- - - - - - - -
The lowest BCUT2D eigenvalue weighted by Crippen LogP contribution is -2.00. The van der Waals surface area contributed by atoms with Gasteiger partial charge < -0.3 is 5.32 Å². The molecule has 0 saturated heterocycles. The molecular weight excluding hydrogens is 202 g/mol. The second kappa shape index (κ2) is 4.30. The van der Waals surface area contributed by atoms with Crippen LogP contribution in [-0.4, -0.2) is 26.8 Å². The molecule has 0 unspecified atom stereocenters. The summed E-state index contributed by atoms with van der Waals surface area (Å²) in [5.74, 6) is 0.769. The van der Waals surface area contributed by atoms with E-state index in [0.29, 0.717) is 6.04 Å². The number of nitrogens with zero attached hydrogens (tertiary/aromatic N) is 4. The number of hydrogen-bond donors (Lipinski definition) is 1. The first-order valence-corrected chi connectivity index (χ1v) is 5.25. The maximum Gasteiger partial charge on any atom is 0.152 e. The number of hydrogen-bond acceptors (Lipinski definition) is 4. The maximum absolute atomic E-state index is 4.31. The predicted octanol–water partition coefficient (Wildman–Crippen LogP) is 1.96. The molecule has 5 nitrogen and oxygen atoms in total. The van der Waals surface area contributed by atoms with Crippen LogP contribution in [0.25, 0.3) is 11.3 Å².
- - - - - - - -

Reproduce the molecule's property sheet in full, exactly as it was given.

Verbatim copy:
The lowest BCUT2D eigenvalue weighted by Crippen LogP contribution is -2.00. The van der Waals surface area contributed by atoms with Gasteiger partial charge < -0.3 is 5.32 Å². The molecule has 0 saturated heterocycles. The molecular weight excluding hydrogens is 202 g/mol. The second kappa shape index (κ2) is 4.30. The van der Waals surface area contributed by atoms with Crippen LogP contribution in [-0.4, -0.2) is 26.8 Å². The molecule has 0 unspecified atom stereocenters. The summed E-state index contributed by atoms with van der Waals surface area (Å²) in [5.74, 6) is 0.769. The van der Waals surface area contributed by atoms with E-state index in [0.29, 0.717) is 6.04 Å². The number of nitrogens with zero attached hydrogens (tertiary/aromatic N) is 4. The number of hydrogen-bond donors (Lipinski definition) is 1. The first-order valence-corrected chi connectivity index (χ1v) is 5.25. The maximum Gasteiger partial charge on any atom is 0.152 e. The number of hydrogen-bond acceptors (Lipinski definition) is 4. The maximum absolute atomic E-state index is 4.31. The predicted octanol–water partition coefficient (Wildman–Crippen LogP) is 1.96. The molecule has 5 nitrogen and oxygen atoms in total. The van der Waals surface area contributed by atoms with Crippen LogP contribution in [0.25, 0.3) is 11.3 Å².